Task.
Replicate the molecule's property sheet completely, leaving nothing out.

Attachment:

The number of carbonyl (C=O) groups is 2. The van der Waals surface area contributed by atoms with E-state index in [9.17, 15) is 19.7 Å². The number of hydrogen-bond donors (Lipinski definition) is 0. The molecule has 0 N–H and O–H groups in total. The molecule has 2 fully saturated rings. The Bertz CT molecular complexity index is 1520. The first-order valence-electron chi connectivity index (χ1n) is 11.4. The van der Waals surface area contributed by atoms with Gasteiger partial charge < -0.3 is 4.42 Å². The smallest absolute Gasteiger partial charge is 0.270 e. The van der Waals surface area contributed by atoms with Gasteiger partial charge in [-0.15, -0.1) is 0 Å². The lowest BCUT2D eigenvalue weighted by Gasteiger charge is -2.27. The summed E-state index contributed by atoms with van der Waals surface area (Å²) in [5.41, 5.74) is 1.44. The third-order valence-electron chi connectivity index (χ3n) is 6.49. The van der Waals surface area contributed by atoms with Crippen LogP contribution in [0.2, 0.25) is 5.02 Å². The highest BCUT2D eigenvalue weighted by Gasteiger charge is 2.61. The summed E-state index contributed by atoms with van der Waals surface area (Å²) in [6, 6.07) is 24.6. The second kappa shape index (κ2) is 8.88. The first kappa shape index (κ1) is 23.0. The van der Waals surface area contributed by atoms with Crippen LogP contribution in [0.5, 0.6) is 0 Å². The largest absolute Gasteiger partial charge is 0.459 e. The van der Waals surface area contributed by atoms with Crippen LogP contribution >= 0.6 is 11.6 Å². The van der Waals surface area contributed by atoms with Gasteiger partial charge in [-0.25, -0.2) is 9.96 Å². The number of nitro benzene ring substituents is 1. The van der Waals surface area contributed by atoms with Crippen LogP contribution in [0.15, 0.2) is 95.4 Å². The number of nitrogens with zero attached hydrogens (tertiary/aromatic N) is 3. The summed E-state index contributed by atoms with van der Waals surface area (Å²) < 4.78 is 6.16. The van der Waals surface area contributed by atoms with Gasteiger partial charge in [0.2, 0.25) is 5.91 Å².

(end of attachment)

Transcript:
The number of carbonyl (C=O) groups is 2. The van der Waals surface area contributed by atoms with E-state index in [9.17, 15) is 19.7 Å². The number of hydrogen-bond donors (Lipinski definition) is 0. The molecule has 0 N–H and O–H groups in total. The molecule has 2 fully saturated rings. The Bertz CT molecular complexity index is 1520. The first-order valence-electron chi connectivity index (χ1n) is 11.4. The van der Waals surface area contributed by atoms with Gasteiger partial charge < -0.3 is 4.42 Å². The smallest absolute Gasteiger partial charge is 0.270 e. The van der Waals surface area contributed by atoms with Gasteiger partial charge in [-0.15, -0.1) is 0 Å². The lowest BCUT2D eigenvalue weighted by Gasteiger charge is -2.27. The summed E-state index contributed by atoms with van der Waals surface area (Å²) in [5.41, 5.74) is 1.44. The third-order valence-electron chi connectivity index (χ3n) is 6.49. The van der Waals surface area contributed by atoms with Crippen LogP contribution in [0.2, 0.25) is 5.02 Å². The highest BCUT2D eigenvalue weighted by Gasteiger charge is 2.61. The summed E-state index contributed by atoms with van der Waals surface area (Å²) in [6, 6.07) is 24.6. The second kappa shape index (κ2) is 8.88. The first kappa shape index (κ1) is 23.0. The van der Waals surface area contributed by atoms with Crippen LogP contribution in [0.5, 0.6) is 0 Å². The largest absolute Gasteiger partial charge is 0.459 e. The van der Waals surface area contributed by atoms with Crippen LogP contribution >= 0.6 is 11.6 Å². The van der Waals surface area contributed by atoms with Gasteiger partial charge in [-0.25, -0.2) is 9.96 Å². The number of nitro benzene ring substituents is 1. The van der Waals surface area contributed by atoms with Crippen LogP contribution in [0.15, 0.2) is 95.4 Å². The number of nitrogens with zero attached hydrogens (tertiary/aromatic N) is 3. The summed E-state index contributed by atoms with van der Waals surface area (Å²) < 4.78 is 6.16. The van der Waals surface area contributed by atoms with Gasteiger partial charge in [0.2, 0.25) is 5.91 Å².